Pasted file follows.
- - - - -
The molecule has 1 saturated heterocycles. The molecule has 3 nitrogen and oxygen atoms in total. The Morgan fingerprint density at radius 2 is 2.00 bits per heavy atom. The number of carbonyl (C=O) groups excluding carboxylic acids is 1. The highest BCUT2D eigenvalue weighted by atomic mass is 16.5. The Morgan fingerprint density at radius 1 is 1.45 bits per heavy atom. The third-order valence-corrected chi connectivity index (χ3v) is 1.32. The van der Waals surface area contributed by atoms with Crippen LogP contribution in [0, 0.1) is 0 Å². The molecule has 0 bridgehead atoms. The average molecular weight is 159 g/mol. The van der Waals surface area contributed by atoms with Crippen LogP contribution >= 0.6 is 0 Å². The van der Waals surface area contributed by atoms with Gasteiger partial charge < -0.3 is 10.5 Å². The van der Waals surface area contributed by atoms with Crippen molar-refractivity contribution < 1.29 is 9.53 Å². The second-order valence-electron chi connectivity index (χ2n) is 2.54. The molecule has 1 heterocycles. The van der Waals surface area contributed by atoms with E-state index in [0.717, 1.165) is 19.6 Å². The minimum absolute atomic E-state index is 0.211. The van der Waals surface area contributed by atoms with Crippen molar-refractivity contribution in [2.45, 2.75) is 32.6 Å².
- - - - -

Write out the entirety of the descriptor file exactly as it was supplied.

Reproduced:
The molecule has 1 saturated heterocycles. The molecule has 3 nitrogen and oxygen atoms in total. The Morgan fingerprint density at radius 2 is 2.00 bits per heavy atom. The number of carbonyl (C=O) groups excluding carboxylic acids is 1. The highest BCUT2D eigenvalue weighted by atomic mass is 16.5. The Morgan fingerprint density at radius 1 is 1.45 bits per heavy atom. The third-order valence-corrected chi connectivity index (χ3v) is 1.32. The van der Waals surface area contributed by atoms with Crippen LogP contribution in [0, 0.1) is 0 Å². The molecule has 0 bridgehead atoms. The average molecular weight is 159 g/mol. The van der Waals surface area contributed by atoms with Crippen LogP contribution >= 0.6 is 0 Å². The van der Waals surface area contributed by atoms with Gasteiger partial charge < -0.3 is 10.5 Å². The van der Waals surface area contributed by atoms with Crippen molar-refractivity contribution < 1.29 is 9.53 Å². The second-order valence-electron chi connectivity index (χ2n) is 2.54. The molecule has 1 heterocycles. The van der Waals surface area contributed by atoms with E-state index in [0.717, 1.165) is 19.6 Å². The minimum absolute atomic E-state index is 0.211. The van der Waals surface area contributed by atoms with Crippen molar-refractivity contribution in [2.45, 2.75) is 32.6 Å².